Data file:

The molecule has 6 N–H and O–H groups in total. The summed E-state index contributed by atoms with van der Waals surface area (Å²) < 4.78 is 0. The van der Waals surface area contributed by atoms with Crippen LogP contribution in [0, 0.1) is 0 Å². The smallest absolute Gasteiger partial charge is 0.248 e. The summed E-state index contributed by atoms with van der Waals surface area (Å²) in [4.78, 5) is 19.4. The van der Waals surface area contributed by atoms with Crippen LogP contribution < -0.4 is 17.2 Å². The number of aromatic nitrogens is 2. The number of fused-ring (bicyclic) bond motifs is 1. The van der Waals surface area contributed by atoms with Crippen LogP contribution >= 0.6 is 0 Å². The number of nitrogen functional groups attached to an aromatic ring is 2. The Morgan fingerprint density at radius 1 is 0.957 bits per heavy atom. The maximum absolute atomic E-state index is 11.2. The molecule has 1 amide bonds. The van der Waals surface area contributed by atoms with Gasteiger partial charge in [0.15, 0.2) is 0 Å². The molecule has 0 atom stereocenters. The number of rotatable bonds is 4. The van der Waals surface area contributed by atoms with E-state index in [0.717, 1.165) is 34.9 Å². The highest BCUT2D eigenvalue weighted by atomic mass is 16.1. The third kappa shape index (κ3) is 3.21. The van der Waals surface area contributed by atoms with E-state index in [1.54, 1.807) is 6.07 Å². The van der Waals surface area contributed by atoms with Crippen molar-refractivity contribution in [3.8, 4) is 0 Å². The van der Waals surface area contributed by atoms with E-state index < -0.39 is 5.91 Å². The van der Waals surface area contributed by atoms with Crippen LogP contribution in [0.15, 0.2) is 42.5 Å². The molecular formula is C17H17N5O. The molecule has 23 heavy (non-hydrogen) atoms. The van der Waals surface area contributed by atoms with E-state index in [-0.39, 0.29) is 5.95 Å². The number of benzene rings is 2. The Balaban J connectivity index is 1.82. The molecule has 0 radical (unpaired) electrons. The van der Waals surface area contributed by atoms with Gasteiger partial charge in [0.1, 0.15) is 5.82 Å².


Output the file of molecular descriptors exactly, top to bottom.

The molecule has 6 N–H and O–H groups in total. The summed E-state index contributed by atoms with van der Waals surface area (Å²) < 4.78 is 0. The van der Waals surface area contributed by atoms with Crippen LogP contribution in [0, 0.1) is 0 Å². The smallest absolute Gasteiger partial charge is 0.248 e. The summed E-state index contributed by atoms with van der Waals surface area (Å²) in [4.78, 5) is 19.4. The van der Waals surface area contributed by atoms with Crippen LogP contribution < -0.4 is 17.2 Å². The number of aromatic nitrogens is 2. The number of fused-ring (bicyclic) bond motifs is 1. The van der Waals surface area contributed by atoms with Crippen LogP contribution >= 0.6 is 0 Å². The number of nitrogen functional groups attached to an aromatic ring is 2. The Morgan fingerprint density at radius 1 is 0.957 bits per heavy atom. The maximum absolute atomic E-state index is 11.2. The molecule has 1 amide bonds. The van der Waals surface area contributed by atoms with Gasteiger partial charge in [0.15, 0.2) is 0 Å². The molecule has 0 atom stereocenters. The number of rotatable bonds is 4. The van der Waals surface area contributed by atoms with E-state index in [0.717, 1.165) is 34.9 Å². The highest BCUT2D eigenvalue weighted by atomic mass is 16.1. The third kappa shape index (κ3) is 3.21. The van der Waals surface area contributed by atoms with E-state index in [1.54, 1.807) is 6.07 Å². The van der Waals surface area contributed by atoms with Crippen molar-refractivity contribution in [3.8, 4) is 0 Å². The van der Waals surface area contributed by atoms with E-state index < -0.39 is 5.91 Å². The van der Waals surface area contributed by atoms with Crippen LogP contribution in [0.15, 0.2) is 42.5 Å². The molecular formula is C17H17N5O. The molecule has 23 heavy (non-hydrogen) atoms. The van der Waals surface area contributed by atoms with E-state index in [-0.39, 0.29) is 5.95 Å². The number of benzene rings is 2. The Balaban J connectivity index is 1.82. The molecule has 0 radical (unpaired) electrons. The van der Waals surface area contributed by atoms with Gasteiger partial charge in [0.1, 0.15) is 5.82 Å².